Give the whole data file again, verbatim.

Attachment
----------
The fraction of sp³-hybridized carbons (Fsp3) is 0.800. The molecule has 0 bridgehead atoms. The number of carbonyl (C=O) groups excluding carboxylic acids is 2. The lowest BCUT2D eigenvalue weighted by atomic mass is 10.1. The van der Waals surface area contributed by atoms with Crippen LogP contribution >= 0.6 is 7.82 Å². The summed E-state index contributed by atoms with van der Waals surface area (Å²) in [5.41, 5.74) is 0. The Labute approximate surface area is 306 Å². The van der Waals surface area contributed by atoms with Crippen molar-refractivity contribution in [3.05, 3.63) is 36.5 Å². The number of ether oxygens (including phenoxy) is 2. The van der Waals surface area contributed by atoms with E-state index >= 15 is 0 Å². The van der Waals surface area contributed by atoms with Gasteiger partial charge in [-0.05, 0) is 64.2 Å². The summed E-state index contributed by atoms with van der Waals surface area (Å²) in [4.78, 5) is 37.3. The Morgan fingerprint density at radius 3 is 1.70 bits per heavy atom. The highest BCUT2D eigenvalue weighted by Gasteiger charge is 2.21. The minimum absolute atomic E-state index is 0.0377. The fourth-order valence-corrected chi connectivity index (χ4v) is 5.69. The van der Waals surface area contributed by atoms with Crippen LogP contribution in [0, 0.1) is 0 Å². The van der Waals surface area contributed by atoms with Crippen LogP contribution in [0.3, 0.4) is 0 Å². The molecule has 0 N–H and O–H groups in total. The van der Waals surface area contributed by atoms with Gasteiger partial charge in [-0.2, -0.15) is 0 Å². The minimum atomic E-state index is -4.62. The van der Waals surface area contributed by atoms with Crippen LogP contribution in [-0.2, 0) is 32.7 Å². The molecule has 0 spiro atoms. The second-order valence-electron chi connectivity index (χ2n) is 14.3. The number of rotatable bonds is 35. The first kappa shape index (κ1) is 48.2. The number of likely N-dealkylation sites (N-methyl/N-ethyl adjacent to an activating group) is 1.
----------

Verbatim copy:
The fraction of sp³-hybridized carbons (Fsp3) is 0.800. The molecule has 0 bridgehead atoms. The number of carbonyl (C=O) groups excluding carboxylic acids is 2. The lowest BCUT2D eigenvalue weighted by atomic mass is 10.1. The van der Waals surface area contributed by atoms with Crippen LogP contribution >= 0.6 is 7.82 Å². The summed E-state index contributed by atoms with van der Waals surface area (Å²) in [5.41, 5.74) is 0. The Labute approximate surface area is 306 Å². The van der Waals surface area contributed by atoms with Crippen molar-refractivity contribution in [3.05, 3.63) is 36.5 Å². The number of ether oxygens (including phenoxy) is 2. The van der Waals surface area contributed by atoms with E-state index >= 15 is 0 Å². The van der Waals surface area contributed by atoms with Gasteiger partial charge in [-0.05, 0) is 64.2 Å². The summed E-state index contributed by atoms with van der Waals surface area (Å²) in [4.78, 5) is 37.3. The Morgan fingerprint density at radius 3 is 1.70 bits per heavy atom. The highest BCUT2D eigenvalue weighted by Gasteiger charge is 2.21. The minimum absolute atomic E-state index is 0.0377. The fourth-order valence-corrected chi connectivity index (χ4v) is 5.69. The van der Waals surface area contributed by atoms with Crippen LogP contribution in [0, 0.1) is 0 Å². The van der Waals surface area contributed by atoms with Crippen LogP contribution in [0.3, 0.4) is 0 Å². The molecule has 0 N–H and O–H groups in total. The van der Waals surface area contributed by atoms with Gasteiger partial charge in [-0.2, -0.15) is 0 Å². The minimum atomic E-state index is -4.62. The van der Waals surface area contributed by atoms with Crippen LogP contribution in [-0.2, 0) is 32.7 Å². The molecule has 0 spiro atoms. The second-order valence-electron chi connectivity index (χ2n) is 14.3. The number of rotatable bonds is 35. The first kappa shape index (κ1) is 48.2. The number of likely N-dealkylation sites (N-methyl/N-ethyl adjacent to an activating group) is 1.